The Snipe stayed for a good few minutes and called occasionally to defend its territory before finally being spooked into hiding. As ever on Mull the next spectacle was just around the corner, literally in this case, with one of the local Golden Eagles flying along the opposite side of the valley. As we watched the Eagle carried out a series of steep climbs followed by almost vertical drops with wings swept right back. This was new behaviour for us and was truly spectacular to watch. Under constant attack from a Kestrel and two Hooded Crows it eventually landed on the ground though too distant for any photos. We strongly believe that its mate was also just out of sight a few meters further along the hilltop if the diving Hoodies there were anything to go by.

Just as the sun started to set a male Hen Harrier flew into the valley and started to quarter the hillside where the Eagles had been less than an hour before. He only stayed for a minute or two but was soon replaced with a Short Eared Owl! Bearing in mind we are seeing all this from inside the house I think you can appreciate why I love the place so much. I quickly grabbed my camera, headed outside and tried to look invisible in the hope of snatching a few shots. Considering that the sun had now left the valley I am amazed at what I managed to get.

26971 - Short Eared Owl, Mull
26969 - Short Eared Owl, Mull
26972 - Short Eared Owl, Mull

From our first sighting at roughly 19:50 the Owl stayed in the valley until after we had gone to bed. It was constantly hunting and was seen to make numerous dives to the ground, though we never managed to see if it caught anything successfully. This year has seen the Vole population on Mull explode as its prone to do every once in a while, so there is certainly no shortage of prey on offer.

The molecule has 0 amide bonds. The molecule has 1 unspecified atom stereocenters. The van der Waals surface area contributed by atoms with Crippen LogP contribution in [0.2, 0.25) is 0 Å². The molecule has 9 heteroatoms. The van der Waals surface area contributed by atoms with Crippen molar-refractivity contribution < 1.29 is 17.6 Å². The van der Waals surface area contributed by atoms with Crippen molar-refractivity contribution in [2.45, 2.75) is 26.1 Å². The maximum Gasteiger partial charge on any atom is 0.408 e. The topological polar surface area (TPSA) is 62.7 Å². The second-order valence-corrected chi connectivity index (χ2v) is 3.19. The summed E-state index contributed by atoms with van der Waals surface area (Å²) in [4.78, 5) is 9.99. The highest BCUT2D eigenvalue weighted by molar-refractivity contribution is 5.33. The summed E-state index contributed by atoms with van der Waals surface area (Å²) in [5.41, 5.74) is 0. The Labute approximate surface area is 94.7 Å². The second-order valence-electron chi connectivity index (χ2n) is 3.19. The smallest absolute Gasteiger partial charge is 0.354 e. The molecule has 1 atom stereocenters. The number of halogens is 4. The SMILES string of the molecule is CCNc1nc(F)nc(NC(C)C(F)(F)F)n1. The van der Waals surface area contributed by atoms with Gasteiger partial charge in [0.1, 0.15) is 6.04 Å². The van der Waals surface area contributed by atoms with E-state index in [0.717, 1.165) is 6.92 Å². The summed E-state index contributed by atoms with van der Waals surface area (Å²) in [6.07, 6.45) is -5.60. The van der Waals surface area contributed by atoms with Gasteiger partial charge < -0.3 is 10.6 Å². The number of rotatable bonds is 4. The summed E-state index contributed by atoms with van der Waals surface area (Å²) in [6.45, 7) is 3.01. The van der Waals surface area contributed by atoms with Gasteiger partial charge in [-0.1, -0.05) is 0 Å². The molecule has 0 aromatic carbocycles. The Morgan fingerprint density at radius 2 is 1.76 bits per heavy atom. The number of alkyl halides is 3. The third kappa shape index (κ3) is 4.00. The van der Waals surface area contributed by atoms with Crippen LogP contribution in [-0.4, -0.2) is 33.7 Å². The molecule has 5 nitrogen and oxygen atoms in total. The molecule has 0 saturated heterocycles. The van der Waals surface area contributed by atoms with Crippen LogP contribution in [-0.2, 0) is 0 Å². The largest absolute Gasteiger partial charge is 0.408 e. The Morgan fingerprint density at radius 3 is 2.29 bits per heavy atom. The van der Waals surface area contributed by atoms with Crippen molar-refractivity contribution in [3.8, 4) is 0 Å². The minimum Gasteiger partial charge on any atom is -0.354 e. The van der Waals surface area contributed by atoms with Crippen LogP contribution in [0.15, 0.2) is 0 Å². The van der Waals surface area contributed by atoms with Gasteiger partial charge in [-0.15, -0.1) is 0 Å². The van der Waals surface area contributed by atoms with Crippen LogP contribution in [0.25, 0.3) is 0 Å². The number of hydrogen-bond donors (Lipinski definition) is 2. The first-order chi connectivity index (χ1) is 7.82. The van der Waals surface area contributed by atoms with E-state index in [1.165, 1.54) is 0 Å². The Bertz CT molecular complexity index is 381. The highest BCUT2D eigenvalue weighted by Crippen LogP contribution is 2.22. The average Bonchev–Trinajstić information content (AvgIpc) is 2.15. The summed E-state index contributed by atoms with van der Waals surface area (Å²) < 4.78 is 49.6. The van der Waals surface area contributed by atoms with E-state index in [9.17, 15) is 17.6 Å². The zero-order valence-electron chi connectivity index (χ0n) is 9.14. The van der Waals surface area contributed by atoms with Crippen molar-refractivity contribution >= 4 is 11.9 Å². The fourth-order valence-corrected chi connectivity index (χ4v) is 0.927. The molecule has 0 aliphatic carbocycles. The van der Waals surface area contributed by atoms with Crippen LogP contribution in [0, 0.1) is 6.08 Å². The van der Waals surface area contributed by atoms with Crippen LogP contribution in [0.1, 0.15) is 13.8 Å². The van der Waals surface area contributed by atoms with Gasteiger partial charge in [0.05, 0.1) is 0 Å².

Considering we saw all of the above in a few hours its not hard to imagine what the rest of the week had in store for us. Next up an eventful walk around the coast to Treshnish.


Unknown · May 2, 2012 at 11:11 pm

Beautiful series!! Boom & Gary of the Vermilon River, Canada.

Nina F · May 3, 2012 at 1:39 am

Very much enjoy your photography and stories. That snipe is gorgeous even through the glass window, and I would certainly stay up watching that short-eared owl, as long as my eyes and daylight would allow.
I even admire the lesser black backed gull legs!

Gillian Olson · May 3, 2012 at 3:28 am

Beautiful images.

Springman · May 3, 2012 at 6:12 am

Your head must have been spinning. And brother that must have been some clean glass!
Always enjoy the prose as much as the fine photography…

Bob Bushell · May 3, 2012 at 9:41 am

Wowee, the Snipe, what a find. I went to the Isle of Mull last year, and found lots of things, I wish you well.

Mary Howell Cromer · May 3, 2012 at 10:03 am

Wow, I feel like I just joined you on the Island of Mull. What a marvelous sounding place and those images taken from inside, those are wonderful, every one of them, Hope to see more shares soon~

Stewart M · May 3, 2012 at 10:13 am

Great post.

Really like the snipe – glass or no glass they are good pictures. And the shorties are always good to see (he said from memory!)

Cheers – Stewart M – Australia

Caroline Gill · May 3, 2012 at 1:06 pm

Another superb account, Adam. You are whetting my appetite for my annual Scottish adventure! The owl shots are amazing – and the 'Snipe through glass'.

theconstantwalker · May 3, 2012 at 10:02 pm

It's a wonderful place to visit Adam… enjoy your trip.